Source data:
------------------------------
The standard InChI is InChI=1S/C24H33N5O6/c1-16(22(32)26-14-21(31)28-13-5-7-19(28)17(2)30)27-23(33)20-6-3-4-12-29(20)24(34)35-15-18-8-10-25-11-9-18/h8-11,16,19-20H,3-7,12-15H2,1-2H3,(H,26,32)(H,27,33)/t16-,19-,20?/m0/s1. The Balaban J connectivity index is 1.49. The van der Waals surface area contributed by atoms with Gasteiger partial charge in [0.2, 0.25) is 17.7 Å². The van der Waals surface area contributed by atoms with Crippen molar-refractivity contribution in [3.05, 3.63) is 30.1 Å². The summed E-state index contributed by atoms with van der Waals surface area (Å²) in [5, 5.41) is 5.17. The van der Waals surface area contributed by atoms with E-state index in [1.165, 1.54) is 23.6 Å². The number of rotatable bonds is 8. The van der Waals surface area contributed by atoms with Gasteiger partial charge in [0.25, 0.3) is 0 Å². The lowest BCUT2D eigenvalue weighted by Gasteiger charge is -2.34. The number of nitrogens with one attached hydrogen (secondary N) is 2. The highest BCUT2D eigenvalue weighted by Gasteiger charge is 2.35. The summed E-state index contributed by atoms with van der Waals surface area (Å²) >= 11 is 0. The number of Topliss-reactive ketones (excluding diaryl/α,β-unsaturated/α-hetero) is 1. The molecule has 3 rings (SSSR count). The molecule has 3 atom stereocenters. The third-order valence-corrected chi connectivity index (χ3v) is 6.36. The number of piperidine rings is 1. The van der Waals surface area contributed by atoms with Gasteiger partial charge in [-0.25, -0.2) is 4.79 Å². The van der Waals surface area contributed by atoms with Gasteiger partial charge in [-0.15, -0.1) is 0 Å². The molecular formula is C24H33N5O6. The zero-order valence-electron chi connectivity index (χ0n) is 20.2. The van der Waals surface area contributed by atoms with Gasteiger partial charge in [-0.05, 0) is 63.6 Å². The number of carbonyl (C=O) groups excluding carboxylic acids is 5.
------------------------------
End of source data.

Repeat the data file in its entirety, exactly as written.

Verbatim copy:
The standard InChI is InChI=1S/C24H33N5O6/c1-16(22(32)26-14-21(31)28-13-5-7-19(28)17(2)30)27-23(33)20-6-3-4-12-29(20)24(34)35-15-18-8-10-25-11-9-18/h8-11,16,19-20H,3-7,12-15H2,1-2H3,(H,26,32)(H,27,33)/t16-,19-,20?/m0/s1. The Balaban J connectivity index is 1.49. The van der Waals surface area contributed by atoms with Gasteiger partial charge in [0.2, 0.25) is 17.7 Å². The van der Waals surface area contributed by atoms with Crippen molar-refractivity contribution in [3.05, 3.63) is 30.1 Å². The summed E-state index contributed by atoms with van der Waals surface area (Å²) in [5, 5.41) is 5.17. The van der Waals surface area contributed by atoms with E-state index in [1.165, 1.54) is 23.6 Å². The number of rotatable bonds is 8. The van der Waals surface area contributed by atoms with Gasteiger partial charge in [0.25, 0.3) is 0 Å². The lowest BCUT2D eigenvalue weighted by Gasteiger charge is -2.34. The number of nitrogens with one attached hydrogen (secondary N) is 2. The highest BCUT2D eigenvalue weighted by Gasteiger charge is 2.35. The summed E-state index contributed by atoms with van der Waals surface area (Å²) >= 11 is 0. The number of Topliss-reactive ketones (excluding diaryl/α,β-unsaturated/α-hetero) is 1. The molecule has 3 rings (SSSR count). The molecule has 3 atom stereocenters. The third-order valence-corrected chi connectivity index (χ3v) is 6.36. The number of piperidine rings is 1. The van der Waals surface area contributed by atoms with Gasteiger partial charge in [-0.25, -0.2) is 4.79 Å². The van der Waals surface area contributed by atoms with Gasteiger partial charge in [-0.15, -0.1) is 0 Å². The molecular formula is C24H33N5O6. The zero-order valence-electron chi connectivity index (χ0n) is 20.2. The van der Waals surface area contributed by atoms with Gasteiger partial charge in [-0.05, 0) is 63.6 Å². The number of carbonyl (C=O) groups excluding carboxylic acids is 5.